"Religious attenders express more trust in their clergy on this issue than they do in state elected officials, local elected officials or news media." This is the key takeaway in a newly published poll that sought to determine the pulse of the majority of churchgoers vis-a-vis the COVID vaccines and whether they should take it.
According to a new Pew Research Center survey conducted between September 20 to 26, researchers found that 61% of American congregants say that they have "a fair amount" of confidence in their religious leaders to provide "reliable guidance" when it comes to getting the COVID vaccine. It is a slight increase from 60% of Americans who express confidence in public health officials such as the Centers for Disease Control and Prevention (CDC) to provide "reliable guidance" on whether to get the COVID shot.
The new Pew poll also found that among Americans who attend religious services at least monthly, 27% were more likely to say that they had "a great deal" of confidence in the the guidance provided by health care officials than 21% of those who say the same about their religious leaders. Research also found that primary care doctors are the only ones who rank above clergy in the share of American churchgoers who have at least "a fair amount" of trust in each group to provide guidance on COVID vaccines.
In addition, the new Pew survey also found that the confidence level is higher than regular churchgoers have in their local elected officials with 50%, state elected officials with 49%, and the media with 41% when it comes to guidance on getting the COVID shot.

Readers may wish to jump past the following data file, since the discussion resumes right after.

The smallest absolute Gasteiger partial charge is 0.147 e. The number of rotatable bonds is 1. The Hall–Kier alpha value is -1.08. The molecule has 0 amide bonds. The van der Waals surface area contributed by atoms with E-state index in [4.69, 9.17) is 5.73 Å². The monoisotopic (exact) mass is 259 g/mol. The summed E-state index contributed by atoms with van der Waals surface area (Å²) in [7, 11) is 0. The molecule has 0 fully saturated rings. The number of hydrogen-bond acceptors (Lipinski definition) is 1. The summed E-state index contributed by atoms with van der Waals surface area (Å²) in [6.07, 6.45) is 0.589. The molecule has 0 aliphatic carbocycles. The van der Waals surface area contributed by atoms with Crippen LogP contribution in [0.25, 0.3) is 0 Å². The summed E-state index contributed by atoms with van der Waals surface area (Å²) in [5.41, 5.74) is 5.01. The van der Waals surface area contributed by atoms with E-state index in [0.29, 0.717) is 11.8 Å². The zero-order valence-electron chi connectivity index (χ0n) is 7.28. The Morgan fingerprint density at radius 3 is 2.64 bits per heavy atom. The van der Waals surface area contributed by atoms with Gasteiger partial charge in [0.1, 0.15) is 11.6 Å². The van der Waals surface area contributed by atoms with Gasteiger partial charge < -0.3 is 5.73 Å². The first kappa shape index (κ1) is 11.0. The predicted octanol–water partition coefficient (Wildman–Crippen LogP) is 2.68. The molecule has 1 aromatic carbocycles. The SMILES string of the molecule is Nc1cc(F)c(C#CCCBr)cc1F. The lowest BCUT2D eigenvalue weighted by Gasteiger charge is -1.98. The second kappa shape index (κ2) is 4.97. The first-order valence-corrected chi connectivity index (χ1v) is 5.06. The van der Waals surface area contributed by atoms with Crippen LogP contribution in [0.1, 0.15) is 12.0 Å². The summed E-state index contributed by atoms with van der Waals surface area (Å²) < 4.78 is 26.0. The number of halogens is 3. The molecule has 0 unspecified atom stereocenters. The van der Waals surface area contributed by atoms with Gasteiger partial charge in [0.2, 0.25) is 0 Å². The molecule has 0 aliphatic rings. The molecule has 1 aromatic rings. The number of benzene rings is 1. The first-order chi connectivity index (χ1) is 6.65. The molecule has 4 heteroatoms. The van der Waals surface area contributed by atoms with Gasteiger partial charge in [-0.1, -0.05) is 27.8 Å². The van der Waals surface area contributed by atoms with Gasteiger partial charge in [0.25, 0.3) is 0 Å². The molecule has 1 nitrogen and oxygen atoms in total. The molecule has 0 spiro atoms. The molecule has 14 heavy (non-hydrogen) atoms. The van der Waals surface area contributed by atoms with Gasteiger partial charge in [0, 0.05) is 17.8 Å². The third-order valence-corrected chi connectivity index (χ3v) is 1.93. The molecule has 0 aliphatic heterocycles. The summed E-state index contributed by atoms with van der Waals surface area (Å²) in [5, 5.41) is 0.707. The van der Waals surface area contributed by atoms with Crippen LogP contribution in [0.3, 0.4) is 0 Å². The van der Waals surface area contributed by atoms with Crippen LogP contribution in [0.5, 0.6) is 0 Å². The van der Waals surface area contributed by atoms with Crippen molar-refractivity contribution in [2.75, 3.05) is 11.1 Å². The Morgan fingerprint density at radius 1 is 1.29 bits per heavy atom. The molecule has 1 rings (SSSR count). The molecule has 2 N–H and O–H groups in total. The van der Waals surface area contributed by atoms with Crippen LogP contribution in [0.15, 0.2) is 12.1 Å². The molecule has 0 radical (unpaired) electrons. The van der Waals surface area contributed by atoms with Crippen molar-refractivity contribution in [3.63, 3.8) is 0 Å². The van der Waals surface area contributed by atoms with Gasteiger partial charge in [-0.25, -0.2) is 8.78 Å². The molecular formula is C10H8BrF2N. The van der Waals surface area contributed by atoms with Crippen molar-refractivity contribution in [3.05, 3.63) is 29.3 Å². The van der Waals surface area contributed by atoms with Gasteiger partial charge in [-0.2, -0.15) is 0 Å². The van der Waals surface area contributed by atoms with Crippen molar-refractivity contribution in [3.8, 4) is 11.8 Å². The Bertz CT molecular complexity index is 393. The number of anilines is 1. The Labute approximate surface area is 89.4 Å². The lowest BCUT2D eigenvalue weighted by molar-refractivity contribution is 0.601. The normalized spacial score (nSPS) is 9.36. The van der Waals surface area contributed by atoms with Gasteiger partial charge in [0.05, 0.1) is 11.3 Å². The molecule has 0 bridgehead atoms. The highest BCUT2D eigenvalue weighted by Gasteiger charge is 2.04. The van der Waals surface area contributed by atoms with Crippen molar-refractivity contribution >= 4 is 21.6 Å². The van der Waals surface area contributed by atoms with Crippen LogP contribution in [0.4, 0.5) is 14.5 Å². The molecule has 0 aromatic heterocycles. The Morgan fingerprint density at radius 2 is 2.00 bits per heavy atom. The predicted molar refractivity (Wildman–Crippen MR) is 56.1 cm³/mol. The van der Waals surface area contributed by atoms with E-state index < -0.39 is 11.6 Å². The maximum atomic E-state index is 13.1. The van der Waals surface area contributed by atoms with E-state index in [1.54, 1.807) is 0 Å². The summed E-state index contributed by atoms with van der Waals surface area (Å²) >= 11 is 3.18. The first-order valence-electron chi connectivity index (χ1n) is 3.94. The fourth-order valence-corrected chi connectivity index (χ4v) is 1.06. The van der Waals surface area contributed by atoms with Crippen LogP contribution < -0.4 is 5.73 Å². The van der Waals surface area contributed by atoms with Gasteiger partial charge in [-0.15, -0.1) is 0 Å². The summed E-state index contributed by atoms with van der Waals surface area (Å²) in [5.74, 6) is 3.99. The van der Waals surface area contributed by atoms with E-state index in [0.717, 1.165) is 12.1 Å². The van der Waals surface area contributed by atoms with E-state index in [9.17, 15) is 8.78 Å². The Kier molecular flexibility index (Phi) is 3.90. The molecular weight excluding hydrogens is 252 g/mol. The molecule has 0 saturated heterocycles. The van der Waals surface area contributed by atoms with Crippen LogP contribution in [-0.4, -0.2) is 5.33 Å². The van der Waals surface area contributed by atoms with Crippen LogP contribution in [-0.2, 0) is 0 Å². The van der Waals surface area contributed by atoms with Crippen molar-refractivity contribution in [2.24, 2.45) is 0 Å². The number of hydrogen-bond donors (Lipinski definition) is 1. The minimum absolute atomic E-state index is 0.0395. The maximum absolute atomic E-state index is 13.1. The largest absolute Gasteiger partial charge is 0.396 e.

"There is a relatively high degree of trust in clergy to give advice on the coronavirus vaccines," Pew Research Center's Justin Nortey and Mike Lipka wrote in the analysis of the recently concluded survey, as reported by the Christian Headlines. The new survey also gave insight as to how religious groups are approaching the COVID vaccine.
According to the survey, 73% of regular churchgoers in the evangelical tradition admitted that their church has been silent on the issue, compared to 54% of Protestants, 52% of Catholics, and 34% of Christians who said the same. Overall, 54% of regular churchgoers admitted that their church has been mostly silent on the issue of COVID vaccines, saying that their pastor "has not said much about the vaccine either way." Meanwhile, 39% of regular churchgoers admitted that their pastor encouraged them to get the COVID vaccine, while 5% of said their pastor discouraged getting the shot.
In terms of demographics, the Pew survey found that 64% of churchgoers in historically Black congregations said their pastors were for the vaccine, compared to 42% of mainline Protestants, 42% of Catholics, and 21% of evangelicals in the same category. Additionally, only 4% of evangelical churchgoers, 3% of Catholics, 2% of Christians, and 1% of mainline Protestants in historically Black churches said their pastor discouraged getting the COVID vaccine.